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Archive for March, 2010

The Beginning of the Body Art

Friday, March 26th, 2010

Tattoos on human are a type of decorative body modification while tattoos on animals are most commonly used for identification or branding. For Polynesian, Samoan, Tongan, etc. it is called tatau. In Tahitian, tatu. The word tatau was immediately adapted into English, the pronunciation was changed to conform to English phonology as tattoo. Sailors later introduced both the word and reintroduced the concept of tattooing to Europe. Tattoo fanatics may refer to tattoos as ink, tats, art, pieces or work. The tattooists can also be called as Artists.

Tattooing has been practiced worldwide. It has been a Eurasian practice at least since Neolithic period. Otzi the Iceman was found in the Otz valley in the Alps, dating from the 4th to 5th millennium BC, had more or less 57 carbon tattoos consisting of small dots and lines on his lower spine, on his right ankle and behind his left knee. Other mummies like the Mummy of Amunet from ancient Egypt was found dating from the end of the 2nd millennium BC bearing tattoos.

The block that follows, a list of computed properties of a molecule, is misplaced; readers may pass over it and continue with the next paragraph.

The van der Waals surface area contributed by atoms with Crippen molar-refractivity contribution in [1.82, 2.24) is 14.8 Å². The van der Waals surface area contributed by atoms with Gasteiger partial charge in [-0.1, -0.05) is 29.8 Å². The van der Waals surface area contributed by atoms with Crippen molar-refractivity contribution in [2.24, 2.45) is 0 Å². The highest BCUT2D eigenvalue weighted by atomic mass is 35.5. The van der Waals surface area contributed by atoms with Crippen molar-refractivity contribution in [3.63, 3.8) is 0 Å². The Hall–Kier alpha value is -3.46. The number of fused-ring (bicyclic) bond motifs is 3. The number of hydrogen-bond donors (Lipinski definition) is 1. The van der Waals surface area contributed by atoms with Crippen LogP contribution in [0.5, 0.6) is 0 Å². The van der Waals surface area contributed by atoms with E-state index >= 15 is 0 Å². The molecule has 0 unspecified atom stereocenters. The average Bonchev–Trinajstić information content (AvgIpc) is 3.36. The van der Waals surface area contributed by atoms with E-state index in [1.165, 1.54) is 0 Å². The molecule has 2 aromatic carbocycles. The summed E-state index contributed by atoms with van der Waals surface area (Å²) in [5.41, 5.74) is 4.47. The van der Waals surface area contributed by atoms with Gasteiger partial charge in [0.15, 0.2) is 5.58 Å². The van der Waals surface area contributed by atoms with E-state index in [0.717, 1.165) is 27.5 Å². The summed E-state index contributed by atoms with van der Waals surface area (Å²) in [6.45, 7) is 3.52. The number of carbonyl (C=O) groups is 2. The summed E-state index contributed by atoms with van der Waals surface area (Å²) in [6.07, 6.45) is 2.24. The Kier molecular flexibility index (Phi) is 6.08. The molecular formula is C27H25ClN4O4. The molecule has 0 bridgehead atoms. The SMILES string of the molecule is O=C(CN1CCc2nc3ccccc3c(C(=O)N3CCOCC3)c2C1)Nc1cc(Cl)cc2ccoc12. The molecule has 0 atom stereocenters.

Pre-Christian Celtic, Germanic and other central and northern European tribes were often heavily tattooed, according to surviving accounts.

Tattooing in Japan is thought to go back to the Paleolithic era, some ten thousand years ago. Plenty other cultures have had their own tattoo traditions, ranging from rubbing cuts and wounds with ashes, to hand-pricking the skin to insert inks or dyes.

In the Western world today, tattooing has originated from Polynesia by 18th century explorers. It became popular among European sailors, before it became popular worldwide.

Despite the growing fascination with tattooing of the social sciences as well as the people worldwide and the immense popularity of body tattoos themselves, the practice has not left much of a historical record.